Tearing Down the House

The demolition of the Winkelmeyer house signals the city's new view of historic preservation

And so the interest in saving money outweighed the interests of neighborhoods filled with residents relying only on grassroots activism. Why, in grassroots terms, these neighborhoods had everything, didn't they? The support of their alderman -- albeit an alderman who was admittedly hesitant to engage in tooth-and-nail combat with a charity he respected. An established trend toward single-family homes. An ongoing Landmarks Association of St. Louis evaluation for historic-district status. Untiring activists who had immediately sought the Cultural Resources Office's help in guiding them through the tedious process of protecting their history and gotten in touch with the Ronald McDonald House to convey their opposition to demolition even before the charity bought the property. Intelligent, well-articulated alternatives to demolition were offered, ranging from building on vacant lots and using existing apartments to a renovation-demolition combination that would save the Winkelmeyer house but knock down the architecturally insignificant structure sharing the property. The West Pine/Laclede Neighborhood Association voted 62-2 against demolition. Dan Harbaugh, director of Ronald McDonald House, doesn't trust the vote and believes the opposition is confined to a small, vocal minority of residents. The expansion is needed to cater to families of ill children, he adds.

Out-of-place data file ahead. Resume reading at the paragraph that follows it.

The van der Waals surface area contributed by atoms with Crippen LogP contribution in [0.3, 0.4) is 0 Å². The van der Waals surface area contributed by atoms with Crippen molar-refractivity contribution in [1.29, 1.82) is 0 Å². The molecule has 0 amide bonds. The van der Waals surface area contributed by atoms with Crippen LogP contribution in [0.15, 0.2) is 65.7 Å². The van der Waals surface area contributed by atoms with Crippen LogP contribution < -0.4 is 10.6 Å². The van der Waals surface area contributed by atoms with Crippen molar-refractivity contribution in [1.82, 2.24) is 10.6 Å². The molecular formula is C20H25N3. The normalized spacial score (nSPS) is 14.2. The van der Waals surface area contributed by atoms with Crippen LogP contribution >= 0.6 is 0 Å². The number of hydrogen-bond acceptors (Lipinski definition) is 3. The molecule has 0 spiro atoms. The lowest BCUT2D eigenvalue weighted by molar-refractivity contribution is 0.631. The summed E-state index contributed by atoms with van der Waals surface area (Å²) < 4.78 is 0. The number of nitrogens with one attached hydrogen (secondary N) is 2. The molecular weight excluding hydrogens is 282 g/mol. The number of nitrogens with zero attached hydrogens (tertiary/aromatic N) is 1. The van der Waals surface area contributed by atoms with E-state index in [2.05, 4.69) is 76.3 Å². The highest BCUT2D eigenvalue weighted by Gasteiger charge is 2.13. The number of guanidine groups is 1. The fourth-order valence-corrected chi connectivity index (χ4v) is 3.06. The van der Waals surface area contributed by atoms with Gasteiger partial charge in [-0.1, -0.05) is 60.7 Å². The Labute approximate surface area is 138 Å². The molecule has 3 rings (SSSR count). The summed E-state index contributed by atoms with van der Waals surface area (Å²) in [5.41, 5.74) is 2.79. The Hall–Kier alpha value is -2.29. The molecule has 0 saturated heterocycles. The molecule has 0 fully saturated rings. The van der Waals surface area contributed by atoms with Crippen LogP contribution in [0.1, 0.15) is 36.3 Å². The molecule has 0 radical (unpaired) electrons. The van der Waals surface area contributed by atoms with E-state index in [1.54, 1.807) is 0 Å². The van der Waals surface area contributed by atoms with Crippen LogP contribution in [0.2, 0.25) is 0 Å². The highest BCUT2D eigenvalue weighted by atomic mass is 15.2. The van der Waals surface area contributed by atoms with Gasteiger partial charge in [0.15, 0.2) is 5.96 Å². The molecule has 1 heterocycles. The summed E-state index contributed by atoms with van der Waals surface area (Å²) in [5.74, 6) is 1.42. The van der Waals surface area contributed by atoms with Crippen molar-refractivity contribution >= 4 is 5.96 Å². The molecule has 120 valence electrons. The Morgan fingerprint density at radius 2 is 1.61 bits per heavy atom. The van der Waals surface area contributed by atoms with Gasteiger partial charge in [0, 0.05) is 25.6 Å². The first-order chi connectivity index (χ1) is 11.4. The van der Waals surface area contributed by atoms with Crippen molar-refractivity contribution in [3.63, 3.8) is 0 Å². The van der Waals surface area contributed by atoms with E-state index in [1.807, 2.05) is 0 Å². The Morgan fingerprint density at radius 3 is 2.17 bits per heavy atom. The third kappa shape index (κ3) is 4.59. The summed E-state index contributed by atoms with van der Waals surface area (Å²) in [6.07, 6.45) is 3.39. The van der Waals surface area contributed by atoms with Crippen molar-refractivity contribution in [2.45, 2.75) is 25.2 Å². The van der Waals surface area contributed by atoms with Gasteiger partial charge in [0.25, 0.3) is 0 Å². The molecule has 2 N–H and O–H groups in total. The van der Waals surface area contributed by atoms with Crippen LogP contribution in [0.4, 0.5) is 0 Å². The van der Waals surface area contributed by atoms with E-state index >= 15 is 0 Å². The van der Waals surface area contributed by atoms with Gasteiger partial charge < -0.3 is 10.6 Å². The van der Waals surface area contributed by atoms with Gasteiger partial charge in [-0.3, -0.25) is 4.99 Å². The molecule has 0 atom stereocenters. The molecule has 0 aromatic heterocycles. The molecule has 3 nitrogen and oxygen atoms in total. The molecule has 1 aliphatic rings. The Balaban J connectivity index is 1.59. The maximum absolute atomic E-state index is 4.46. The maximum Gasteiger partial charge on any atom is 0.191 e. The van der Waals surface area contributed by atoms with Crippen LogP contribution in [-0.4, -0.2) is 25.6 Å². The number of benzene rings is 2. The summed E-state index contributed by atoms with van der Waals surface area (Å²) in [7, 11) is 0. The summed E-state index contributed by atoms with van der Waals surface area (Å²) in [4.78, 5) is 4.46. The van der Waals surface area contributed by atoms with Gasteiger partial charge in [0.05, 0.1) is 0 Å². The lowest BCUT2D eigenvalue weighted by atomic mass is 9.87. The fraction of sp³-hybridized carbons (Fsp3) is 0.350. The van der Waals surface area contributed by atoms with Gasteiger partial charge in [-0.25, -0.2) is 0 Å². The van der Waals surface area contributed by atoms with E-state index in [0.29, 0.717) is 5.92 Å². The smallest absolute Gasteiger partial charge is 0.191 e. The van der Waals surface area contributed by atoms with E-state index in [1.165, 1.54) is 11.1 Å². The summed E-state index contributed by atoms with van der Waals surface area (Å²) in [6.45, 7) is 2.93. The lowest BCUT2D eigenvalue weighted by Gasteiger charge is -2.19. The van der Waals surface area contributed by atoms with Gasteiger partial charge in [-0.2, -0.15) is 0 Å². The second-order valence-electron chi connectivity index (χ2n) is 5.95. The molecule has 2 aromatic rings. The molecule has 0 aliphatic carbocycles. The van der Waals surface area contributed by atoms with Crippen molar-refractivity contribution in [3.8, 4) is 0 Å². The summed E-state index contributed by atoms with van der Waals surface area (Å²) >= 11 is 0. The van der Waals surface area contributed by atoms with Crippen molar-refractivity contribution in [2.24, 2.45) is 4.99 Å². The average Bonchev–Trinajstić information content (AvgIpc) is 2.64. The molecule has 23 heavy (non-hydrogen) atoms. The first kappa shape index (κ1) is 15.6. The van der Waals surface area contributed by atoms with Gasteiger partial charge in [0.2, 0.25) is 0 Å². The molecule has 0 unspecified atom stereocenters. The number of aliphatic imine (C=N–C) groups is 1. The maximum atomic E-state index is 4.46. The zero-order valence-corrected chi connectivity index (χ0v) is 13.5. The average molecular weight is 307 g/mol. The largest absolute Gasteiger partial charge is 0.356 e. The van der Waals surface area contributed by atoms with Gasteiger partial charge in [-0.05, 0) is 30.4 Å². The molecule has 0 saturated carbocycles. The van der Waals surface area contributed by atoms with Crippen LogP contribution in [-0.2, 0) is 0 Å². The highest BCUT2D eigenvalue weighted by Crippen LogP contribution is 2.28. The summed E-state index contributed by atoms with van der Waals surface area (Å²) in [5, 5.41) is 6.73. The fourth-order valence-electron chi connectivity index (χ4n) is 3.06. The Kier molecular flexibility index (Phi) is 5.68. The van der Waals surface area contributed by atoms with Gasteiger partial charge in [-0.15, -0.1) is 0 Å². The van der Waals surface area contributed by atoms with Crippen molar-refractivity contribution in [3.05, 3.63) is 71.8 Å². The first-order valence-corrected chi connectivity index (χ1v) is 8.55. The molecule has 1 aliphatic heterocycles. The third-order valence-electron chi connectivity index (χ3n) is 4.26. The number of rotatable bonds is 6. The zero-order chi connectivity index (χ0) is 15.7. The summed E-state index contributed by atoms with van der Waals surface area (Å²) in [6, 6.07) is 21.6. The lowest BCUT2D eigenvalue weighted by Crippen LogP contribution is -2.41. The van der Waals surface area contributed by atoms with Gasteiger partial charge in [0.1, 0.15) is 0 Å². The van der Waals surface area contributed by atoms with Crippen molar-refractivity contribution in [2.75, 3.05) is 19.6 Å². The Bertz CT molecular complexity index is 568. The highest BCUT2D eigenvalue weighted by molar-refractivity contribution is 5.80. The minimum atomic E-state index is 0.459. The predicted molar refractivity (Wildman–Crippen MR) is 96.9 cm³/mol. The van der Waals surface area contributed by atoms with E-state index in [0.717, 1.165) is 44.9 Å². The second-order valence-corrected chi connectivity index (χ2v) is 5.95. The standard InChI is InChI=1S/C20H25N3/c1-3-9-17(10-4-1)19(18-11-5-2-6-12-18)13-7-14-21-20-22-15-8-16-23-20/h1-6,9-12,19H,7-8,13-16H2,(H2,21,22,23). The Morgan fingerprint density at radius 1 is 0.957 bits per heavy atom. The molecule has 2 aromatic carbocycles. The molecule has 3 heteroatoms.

In October, though, that expansion was denied when Cultural Resources Office director Kathleen Shea ruled against demolition. And in February, after a Ronald McDonald appeal spurred a city Preservation Board hearing, came an overwhelming 7-0 vote by the board, again against demolition. It seemed activism had won out.

But the neighborhood that had everything couldn't stop a second appeal by Ronald McDonald to the St. Louis Planning Commission, which on April 11 abruptly overturned the unanimous Preservation Board decision with its own 7-4 vote favoring demolition. The reversal stunned the preservationists.